• Promoting efficiency in the treatments and healthcare provided

  • Building trust between medical professionals and patients

Medical professionals should document the process using electronic medical records whenever possible to ensure everything is appropriately and permanently stored.

Depending on the jurisdiction and the compliance standards, the techniques involved with this process may include:

  • Specific procedure consent forms

  • Having written and electronic patient materials that explain the informed consent process

  • Providing narrative notes that discuss the informed consent process and the objectives of the treatments and care involved

  • Offering decision aids for treatments that involve complex decisions


Why do I have to sign a consent form?

The main purpose of informed consent is to protect a patient and their rights. Not only do these legal documents help ensure ongoing communication between the healthcare provider and patient, but they also help them understand the treatments involved.

Can I change my mind after I’ve signed the consent form?

You can still change your mind about starting a specific treatment procedure, even if you have already signed the consent form. Let your medical team know if you are having second thoughts.

What if I don’t want the treatment being offered?

You are allowed to decline any treatments being offered to you. You also have the right to choose an alternative treatment presented to you by your doctor, even if they don’t recommend it.

You can also refuse certain elements of a treatment without rejecting it all. For instance, you can decline surgery but request pain relief. However, it may be up to the medical care provider treating you to decide if they are comfortable with this approach.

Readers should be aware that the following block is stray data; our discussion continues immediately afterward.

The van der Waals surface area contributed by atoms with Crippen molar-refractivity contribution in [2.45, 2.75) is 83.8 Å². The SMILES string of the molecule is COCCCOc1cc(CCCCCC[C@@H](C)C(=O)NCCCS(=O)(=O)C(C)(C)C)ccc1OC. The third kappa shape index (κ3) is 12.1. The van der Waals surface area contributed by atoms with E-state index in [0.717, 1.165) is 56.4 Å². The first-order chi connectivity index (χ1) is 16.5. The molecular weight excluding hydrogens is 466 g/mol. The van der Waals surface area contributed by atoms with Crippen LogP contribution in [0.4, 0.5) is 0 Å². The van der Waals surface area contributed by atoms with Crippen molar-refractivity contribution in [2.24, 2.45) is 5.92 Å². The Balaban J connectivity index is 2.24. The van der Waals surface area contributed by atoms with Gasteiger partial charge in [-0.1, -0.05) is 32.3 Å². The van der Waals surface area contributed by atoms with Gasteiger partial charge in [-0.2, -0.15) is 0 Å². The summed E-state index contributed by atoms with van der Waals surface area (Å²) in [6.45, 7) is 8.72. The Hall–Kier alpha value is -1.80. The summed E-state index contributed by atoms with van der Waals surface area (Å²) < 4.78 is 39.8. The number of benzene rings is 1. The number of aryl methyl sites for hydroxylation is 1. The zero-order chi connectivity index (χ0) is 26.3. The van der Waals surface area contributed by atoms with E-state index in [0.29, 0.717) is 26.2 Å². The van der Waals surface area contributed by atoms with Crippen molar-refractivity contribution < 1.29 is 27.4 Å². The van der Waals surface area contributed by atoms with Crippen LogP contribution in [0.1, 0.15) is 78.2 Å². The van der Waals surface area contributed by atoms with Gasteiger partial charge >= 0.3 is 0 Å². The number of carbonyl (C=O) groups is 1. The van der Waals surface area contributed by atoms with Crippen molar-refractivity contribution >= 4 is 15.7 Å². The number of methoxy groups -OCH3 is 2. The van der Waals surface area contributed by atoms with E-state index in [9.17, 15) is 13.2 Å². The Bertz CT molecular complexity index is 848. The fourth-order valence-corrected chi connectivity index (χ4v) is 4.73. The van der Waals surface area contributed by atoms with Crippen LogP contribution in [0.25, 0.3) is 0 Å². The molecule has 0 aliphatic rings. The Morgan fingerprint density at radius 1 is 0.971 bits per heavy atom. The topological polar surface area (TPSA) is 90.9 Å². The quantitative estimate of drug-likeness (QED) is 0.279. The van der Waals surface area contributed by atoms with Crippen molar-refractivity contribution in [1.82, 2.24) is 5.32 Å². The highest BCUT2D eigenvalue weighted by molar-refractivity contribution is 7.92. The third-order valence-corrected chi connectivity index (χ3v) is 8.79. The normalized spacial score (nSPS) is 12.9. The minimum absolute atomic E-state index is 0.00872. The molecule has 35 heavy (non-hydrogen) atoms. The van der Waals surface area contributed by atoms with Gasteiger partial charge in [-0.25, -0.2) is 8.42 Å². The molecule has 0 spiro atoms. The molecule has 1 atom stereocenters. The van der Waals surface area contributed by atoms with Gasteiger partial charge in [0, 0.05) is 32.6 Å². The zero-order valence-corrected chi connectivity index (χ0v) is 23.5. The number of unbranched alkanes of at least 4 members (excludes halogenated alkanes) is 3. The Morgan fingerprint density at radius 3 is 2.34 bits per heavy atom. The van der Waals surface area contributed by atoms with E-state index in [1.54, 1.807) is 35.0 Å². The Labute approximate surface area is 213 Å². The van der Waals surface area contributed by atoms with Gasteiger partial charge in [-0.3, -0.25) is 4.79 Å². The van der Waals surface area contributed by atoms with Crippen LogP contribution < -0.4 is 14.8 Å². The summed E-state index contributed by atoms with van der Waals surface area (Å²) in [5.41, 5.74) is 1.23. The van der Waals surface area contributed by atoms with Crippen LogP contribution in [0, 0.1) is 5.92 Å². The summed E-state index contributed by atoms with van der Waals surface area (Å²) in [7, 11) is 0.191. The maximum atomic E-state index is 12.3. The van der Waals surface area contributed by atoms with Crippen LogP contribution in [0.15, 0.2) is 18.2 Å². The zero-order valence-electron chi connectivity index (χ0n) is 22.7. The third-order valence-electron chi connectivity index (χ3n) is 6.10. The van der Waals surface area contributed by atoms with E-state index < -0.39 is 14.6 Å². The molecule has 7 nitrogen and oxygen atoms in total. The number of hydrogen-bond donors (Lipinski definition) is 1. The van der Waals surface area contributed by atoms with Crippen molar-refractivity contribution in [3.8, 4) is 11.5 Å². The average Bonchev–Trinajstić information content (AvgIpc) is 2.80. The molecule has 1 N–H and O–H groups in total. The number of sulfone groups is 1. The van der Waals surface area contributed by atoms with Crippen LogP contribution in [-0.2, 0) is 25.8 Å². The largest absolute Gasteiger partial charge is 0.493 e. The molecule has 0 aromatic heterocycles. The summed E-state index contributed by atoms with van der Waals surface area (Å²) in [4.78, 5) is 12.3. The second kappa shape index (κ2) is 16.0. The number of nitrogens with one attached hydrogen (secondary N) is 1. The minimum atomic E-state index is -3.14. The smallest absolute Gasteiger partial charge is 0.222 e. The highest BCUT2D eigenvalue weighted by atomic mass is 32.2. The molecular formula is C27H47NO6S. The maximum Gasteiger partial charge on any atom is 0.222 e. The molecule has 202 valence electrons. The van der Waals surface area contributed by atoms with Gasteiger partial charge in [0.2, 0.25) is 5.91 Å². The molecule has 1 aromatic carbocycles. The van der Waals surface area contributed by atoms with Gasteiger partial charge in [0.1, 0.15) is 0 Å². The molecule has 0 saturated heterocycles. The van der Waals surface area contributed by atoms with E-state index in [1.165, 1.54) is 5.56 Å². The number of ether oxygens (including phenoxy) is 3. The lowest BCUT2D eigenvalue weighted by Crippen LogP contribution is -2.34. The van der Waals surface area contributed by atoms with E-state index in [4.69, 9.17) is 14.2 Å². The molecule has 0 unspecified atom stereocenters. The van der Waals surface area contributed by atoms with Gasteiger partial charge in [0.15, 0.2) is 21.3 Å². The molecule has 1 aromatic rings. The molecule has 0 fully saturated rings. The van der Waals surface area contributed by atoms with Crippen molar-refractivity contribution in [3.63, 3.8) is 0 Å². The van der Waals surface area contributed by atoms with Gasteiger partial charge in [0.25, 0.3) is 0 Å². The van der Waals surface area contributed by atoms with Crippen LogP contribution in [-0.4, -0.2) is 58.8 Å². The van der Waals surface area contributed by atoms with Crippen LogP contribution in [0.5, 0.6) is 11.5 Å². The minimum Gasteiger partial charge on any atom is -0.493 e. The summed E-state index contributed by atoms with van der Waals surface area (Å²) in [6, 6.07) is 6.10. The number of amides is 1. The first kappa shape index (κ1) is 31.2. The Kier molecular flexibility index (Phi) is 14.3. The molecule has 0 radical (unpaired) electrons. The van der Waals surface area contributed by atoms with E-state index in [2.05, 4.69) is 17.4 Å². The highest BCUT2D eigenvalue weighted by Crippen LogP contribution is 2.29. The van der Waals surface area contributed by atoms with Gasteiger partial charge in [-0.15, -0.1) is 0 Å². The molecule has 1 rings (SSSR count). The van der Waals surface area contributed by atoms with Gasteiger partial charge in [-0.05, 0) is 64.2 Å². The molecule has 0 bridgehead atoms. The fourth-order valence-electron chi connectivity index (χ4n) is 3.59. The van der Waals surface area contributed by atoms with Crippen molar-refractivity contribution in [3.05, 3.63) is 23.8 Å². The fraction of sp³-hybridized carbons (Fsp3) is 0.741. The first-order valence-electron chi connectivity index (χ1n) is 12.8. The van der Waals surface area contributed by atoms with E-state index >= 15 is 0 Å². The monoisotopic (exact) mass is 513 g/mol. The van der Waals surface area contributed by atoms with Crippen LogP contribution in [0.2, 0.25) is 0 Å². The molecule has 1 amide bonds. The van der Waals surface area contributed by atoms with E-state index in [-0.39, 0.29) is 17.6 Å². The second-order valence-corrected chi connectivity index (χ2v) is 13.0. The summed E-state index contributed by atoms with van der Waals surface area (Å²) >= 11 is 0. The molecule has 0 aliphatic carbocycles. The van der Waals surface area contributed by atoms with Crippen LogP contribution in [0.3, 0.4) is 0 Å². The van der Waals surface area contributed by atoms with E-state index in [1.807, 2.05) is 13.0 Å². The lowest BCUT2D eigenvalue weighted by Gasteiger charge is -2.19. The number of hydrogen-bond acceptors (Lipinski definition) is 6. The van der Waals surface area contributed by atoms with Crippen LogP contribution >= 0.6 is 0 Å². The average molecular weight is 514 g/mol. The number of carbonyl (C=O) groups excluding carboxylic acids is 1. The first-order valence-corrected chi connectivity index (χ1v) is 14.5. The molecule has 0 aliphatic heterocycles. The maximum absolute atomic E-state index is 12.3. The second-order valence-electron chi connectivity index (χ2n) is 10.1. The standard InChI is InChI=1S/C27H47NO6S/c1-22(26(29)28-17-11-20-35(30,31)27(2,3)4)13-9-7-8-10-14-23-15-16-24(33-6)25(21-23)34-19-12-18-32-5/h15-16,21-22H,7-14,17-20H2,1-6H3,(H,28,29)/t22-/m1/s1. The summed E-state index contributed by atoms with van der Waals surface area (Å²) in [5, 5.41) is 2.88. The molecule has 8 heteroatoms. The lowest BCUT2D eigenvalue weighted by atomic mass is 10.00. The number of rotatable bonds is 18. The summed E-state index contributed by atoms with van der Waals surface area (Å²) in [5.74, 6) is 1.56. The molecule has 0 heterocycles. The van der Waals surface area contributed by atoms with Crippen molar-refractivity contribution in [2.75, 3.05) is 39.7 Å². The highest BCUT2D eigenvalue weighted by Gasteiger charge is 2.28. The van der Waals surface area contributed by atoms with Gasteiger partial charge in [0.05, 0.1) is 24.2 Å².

Additionally, if you refuse a treatment or diagnostic test, your doctor can discuss the risks and likely outcomes with you. This enables you to make an informed refusal. In this case, you might be asked to sign a form to confirm you have received all of the information but still decline the treatment.

What is shared decision-making?

In shared decision-making, the healthcare provider and patient work together to decide on procedures, tests, and treatments. Then, they devise a care plan.

During this process, the doctor will offer information about your condition and the benefits and disadvantages of the treatment options. From there, you can ask questions about each option and get the answers you need.

You can also ask the doctor whether they prefer one choice over another. This type of decision-making is helpful when there isn’t a single best treatment option.

What if I want the doctor to make the decisions about my care?

To obtain medical treatment, you first need to offer your consent—unless the treatment needs to be provided immediately because of an emergency.

However, you can ask a doctor for minimal information about your condition and the treatment involved and trust them to make decisions for you.

Even so, under no circumstances can a medical practitioner keep a diagnosis from a patient—even if their family requests to keep it private.

What is the difference between consent and assent?

Consent can only be provided by individuals who have reached the legal age of consent. In the US, this generally means 18 years old.

In comparison, assent refers to the agreement of someone who cannot give legal consent to participate in an activity. By definition, these people are too young or unable to provide informed consent—but they are old enough to understand the possible benefits, risks, and activities expected of them.

For instance, while children or adults who are unable to give consent require the consent of a parent or legal guardian, they can give assent to taking part in a procedure or treatment.